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Much More Is Needed From Iran Hawks to Oppose a Nuclear Deal

05/19/2015 02:09 pm ET | Updated May 19, 2016

Senate hawks like Lindsey Graham (R-SC) and Mark Kirk (R-IL) do not like diplomacy with Iran. Graham has repeatedly threatened war with Iran, whereas Kirk prefers to starve the Iranian people. Yet, given that most Americans do not want another military adventure in the Middle East, and largely support a negotiated nuclear deal with Iran, the hawks are pivoting. Instead of doubling down on untenable positions, hardliners like Graham and Kirk are now offering their own versions of an unobtainable perfect deal to provide cover to kill the good deal in front of us. The problem is, based on their recent comments on the scope of a final agreement, their versions of a "better deal" are, in many regards, much less stringent than what President Obama and the P5+1 have actually lined up.

For his part, Graham apparently wants Iran to have more centrifuges than they would be entitled under the first ten years of the existing framework. In an op-ed for the Wall Street Journal, he laid out eight principles for a good Iran nuclear deal. His first principle states "Iran must not be allowed an enrichment capability greater than the practical needs to supply one commercial reactor."

Here is the issue: Iran has about 19,000 installed centrifuges, of which roughly 10,200 are enriching uranium. Under the final nuclear deal outlined by President Obama, Iran would be limited to 5,060 first generation centrifuges enriching uranium for a period of 10 years before restrictions gradually ease. To fuel a commercial reactor under Graham's fantasy deal -- unlike the Arak research reactor, for example -- Iran could expand its program to more than 100,000 centrifuges.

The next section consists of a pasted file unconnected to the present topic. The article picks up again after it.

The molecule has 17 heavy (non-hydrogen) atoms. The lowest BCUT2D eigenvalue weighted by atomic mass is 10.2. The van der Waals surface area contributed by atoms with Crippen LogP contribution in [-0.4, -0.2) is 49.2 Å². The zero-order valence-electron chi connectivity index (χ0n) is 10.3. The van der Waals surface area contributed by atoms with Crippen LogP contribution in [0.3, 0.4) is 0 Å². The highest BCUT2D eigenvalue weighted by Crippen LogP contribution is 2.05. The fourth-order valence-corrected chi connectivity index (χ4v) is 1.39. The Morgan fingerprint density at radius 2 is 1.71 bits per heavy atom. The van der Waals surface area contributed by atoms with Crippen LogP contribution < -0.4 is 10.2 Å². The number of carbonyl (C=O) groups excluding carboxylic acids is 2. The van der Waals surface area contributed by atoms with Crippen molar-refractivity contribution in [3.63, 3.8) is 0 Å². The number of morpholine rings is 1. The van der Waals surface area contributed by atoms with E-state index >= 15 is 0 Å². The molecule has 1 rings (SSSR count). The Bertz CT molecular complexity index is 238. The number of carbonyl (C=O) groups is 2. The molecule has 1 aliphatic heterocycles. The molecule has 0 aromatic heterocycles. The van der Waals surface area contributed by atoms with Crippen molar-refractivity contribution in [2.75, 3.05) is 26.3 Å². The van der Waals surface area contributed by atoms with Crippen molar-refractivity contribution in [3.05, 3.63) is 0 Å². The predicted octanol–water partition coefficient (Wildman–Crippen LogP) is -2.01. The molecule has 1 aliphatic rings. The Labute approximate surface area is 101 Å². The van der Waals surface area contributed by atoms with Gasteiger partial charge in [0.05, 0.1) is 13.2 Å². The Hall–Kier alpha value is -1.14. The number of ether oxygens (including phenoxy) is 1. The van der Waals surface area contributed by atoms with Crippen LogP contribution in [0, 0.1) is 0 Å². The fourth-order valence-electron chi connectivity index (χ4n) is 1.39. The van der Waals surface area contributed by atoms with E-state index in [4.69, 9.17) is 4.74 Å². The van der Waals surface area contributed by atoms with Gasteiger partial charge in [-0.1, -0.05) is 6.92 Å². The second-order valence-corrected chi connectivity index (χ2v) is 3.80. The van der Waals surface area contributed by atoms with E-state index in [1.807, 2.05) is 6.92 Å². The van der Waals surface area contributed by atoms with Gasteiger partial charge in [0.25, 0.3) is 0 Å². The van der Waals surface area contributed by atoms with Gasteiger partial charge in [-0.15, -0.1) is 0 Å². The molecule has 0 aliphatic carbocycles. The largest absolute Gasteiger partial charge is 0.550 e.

This is because Iran would need an enrichment capacity of at least 96,000 separative work units (SWU) and as high as 130,000 SWU to produce sufficient domestic fuel for the commercial nuclear reactor at Bushehr (Russia currently provides fuel for the reactor, though the agreement is set to expire in 2021-2022). In terms of centrifuges, these estimates range between 100,000 and 170,000 first generation centrifuges, or potentially 50,000 centrifuges if advanced centrifuges that operate with greater efficiency are included. Ali Akbar Salehi, the director of the Atomic Energy Organization of Iran, floated the latter number by suggesting that 50,000 centrifuges would be needed to fuel the Bushehr reactor alone. Either way, allowing Iran to enrich sufficient fuel for a single commercial reactor would not force Iran to reduce its enrichment capabilities, it would enable Iran to significantly expand them.

There are two possibilities here. Either Graham is closer to the Iranian negotiating position than the American one, or he doesn't quite know what he's talking about. Given remarks he made in March, one has to assume it is the latter. Then, Graham said "I'm by no means an expert on nuclear enrichment, but the people that I do rely upon to advise me about such matters tell me that hundreds of centrifuges, rudimentary in nature, probably gets you to where you want to go if your goal was to produce commercial-grade fuel for one power plant." Unfortunately, Sen. Graham has been misled on this score.